The Science Behind the Aug. 1 Solar Eclipse

The Science Behind the Aug. 1 Solar Eclipse
The March 29, 2006 eclipse seen from Accra, Ghana. AP Photo/Olivier Asselin

A total solar eclipse Aug. 1 will be seen only by a handful of observers lucky enough to be in the path, which starts in Canada and runs across the Arctic, through Russia and into China.

For those select few, day will turn to night, the stars will come out (weather permitting), and the moon's blackout of the sun will provide a dazzling visual spectacle that skywatchers will never forget.

The celestial alignment will create a partial eclipse visible across a broader area, including the far northeastern corner of North America and most of Europe and Asia.

Many people go a lifetime never witnessing a total solar eclipse. And in fact we happen to live in a rare moment in the 4.5-billion-year history of our planet when total solar eclipses are just barely possible due to some remarkable solar system alignments.

How it works

Solar eclipses occur when the moon moves in front of the sun. This can happen only at the time of a new moon, when the moon is between Earth and the sun, therefore making the latter no longer visible in our daytime sky.

Because the moon's orbit is tilted about five degrees off from the plane of Earth's orbit around the Sun, usually the new moon passes above or below the sun in our sky.

But when all three objects line up perfectly, the moon casts its dark conical shadow, called the umbra (from Latin for "shade") onto Earth's surface. The umbra's shadow is as dark as night, and the sun appears completely blotted out.

Although the sun is about 400 times larger than the moon, the moon in turn is about 400 times closer to the Earth than is the sun. The result: They both appear virtually the same size in our sky.

Rare moment in history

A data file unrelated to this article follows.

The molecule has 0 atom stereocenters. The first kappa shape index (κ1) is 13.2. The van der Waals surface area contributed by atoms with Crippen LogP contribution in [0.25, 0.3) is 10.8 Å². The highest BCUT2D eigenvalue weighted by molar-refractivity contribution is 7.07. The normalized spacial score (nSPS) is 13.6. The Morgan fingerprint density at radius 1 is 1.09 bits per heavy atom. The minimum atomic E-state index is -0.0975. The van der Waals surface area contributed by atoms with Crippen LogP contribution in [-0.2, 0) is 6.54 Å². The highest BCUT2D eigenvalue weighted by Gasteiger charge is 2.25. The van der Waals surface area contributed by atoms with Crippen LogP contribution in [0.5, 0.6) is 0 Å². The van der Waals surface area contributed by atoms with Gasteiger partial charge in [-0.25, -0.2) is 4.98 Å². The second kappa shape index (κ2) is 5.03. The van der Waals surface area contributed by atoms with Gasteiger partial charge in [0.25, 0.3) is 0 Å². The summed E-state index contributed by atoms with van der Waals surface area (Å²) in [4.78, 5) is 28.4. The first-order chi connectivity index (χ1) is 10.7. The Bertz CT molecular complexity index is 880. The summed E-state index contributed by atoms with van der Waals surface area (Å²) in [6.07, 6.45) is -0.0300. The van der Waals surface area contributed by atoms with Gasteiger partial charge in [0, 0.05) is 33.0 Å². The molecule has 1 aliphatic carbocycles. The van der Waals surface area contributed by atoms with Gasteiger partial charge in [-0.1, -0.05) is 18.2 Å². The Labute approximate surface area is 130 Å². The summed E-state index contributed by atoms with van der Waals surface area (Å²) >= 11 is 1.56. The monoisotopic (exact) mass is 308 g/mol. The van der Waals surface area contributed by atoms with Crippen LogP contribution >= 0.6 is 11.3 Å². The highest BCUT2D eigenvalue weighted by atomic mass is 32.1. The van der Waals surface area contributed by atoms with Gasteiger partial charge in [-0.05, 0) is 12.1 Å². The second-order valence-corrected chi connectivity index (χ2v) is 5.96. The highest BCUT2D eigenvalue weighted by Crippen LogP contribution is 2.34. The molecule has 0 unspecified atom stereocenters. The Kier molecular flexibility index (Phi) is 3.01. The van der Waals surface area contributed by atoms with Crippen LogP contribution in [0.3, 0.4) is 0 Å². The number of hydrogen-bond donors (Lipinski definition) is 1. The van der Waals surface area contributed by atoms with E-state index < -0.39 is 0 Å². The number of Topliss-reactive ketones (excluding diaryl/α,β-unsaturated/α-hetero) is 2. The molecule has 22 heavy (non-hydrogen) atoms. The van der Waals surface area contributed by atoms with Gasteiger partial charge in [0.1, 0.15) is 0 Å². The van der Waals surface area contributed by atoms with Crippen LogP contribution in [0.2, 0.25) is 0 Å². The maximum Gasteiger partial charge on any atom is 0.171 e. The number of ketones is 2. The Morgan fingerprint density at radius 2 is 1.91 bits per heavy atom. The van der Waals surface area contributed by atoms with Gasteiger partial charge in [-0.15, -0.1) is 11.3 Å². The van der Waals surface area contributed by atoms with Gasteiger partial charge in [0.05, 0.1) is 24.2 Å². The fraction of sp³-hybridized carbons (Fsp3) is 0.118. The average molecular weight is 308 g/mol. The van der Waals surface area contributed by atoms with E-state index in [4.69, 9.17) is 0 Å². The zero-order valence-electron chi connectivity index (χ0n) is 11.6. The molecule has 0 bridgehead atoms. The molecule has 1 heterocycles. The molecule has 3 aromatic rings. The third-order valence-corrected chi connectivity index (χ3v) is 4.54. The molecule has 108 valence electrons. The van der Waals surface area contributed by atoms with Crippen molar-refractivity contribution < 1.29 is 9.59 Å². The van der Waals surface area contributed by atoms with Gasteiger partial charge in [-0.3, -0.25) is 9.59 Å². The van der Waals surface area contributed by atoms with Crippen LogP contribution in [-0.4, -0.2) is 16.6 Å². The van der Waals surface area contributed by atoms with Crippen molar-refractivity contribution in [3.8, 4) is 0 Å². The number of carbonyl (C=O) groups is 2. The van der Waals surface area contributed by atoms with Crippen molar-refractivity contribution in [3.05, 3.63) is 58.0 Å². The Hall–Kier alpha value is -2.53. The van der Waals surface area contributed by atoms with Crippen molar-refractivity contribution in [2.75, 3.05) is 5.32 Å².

Because the moon is constantly moving away from Earth, at about 1.6 inches (4 centimeters) per year, eventually total eclipses will not be possible.

Meantime, eclipses are not really rare. As a celestial rule, at least two partial solar eclipses occur each year and in some years there can be up to five. A total eclipse of the sun occurs somewhere in the world about every 18 months, on average.

But it is indeed rare to see one. While an eclipse of the moon (when Earth blocks sunlight from lighting up the moon) is visible from half the planet, solar eclipses are visible only from a narrow path.

In this case, the swath of Earth in total darkness, called the path of totality, will be only about 157 miles (252 km) wide.

Any given spot on the Earth's surface will play host to a total solar eclipse on an average of once every 375 years.

Surrounding the umbra is the penumbra (Latin, paene-umbra, "almost shadow"). It is much wider, touching the surface of Earth on a swath about 5,000 miles (8,000 km) wide. Anyone inside that shadow can see a partial eclipse, weather permitting. From Earth, it will appear as if a bite has been taken out of the sun, but the sky does not typically grow noticeably darker unless 70 percent or more of the sun is blocked out.

Safe viewing

The most important thing to keep in mind when viewing the sun, including during a partial eclipse, is to never look at even a portion of the sun directly without proper viewing glasses. Such special eyewear has special filters expressly designed for viewing the sun and can be found at some science and astronomy stores and online. An alternative is to purchase a piece of number 14 welder's glass from a welding supply store.

Sunglasses are not acceptable and your eyes can be permanently damaged by looking even for a fraction of a second at any eclipse. Telescopes and binoculars must be outfitted with special filters before they can be safely used.

Several tricks can be employed to watch an eclipse indirectly:

Use a small mirror, like a makeup mirror, explains veteran eclipse watcher and NASA researcher Fred Espenak. With masking tape, cover all but about a 1/2" square in the center of the mirror. Then hold the mirror at an angle and project the Sun onto a shaded wall or into a garage.

Create a simple version of what's called a pinhole camera. Start with two pieces of white paper, suggests University of Chicago astronomer Douglas Duncan. Poke a small hole in one with a pencil or pen. Let sunlight go through that hole and fall onto the second piece of paper, held a foot or two below the first, in its shadow.

On July 25, will provide a more complete look at viewing opportunities for the Aug. 1 eclipse.

  • Video: How to Safely Watch an Eclipse
  • Galleries: Solar Eclipse in 2005 and 2006
  • Video: How Eclipses Work's Skywatching Columnist Joe Rao and Senior Science Writer Robert Roy Britt contributed to this report.

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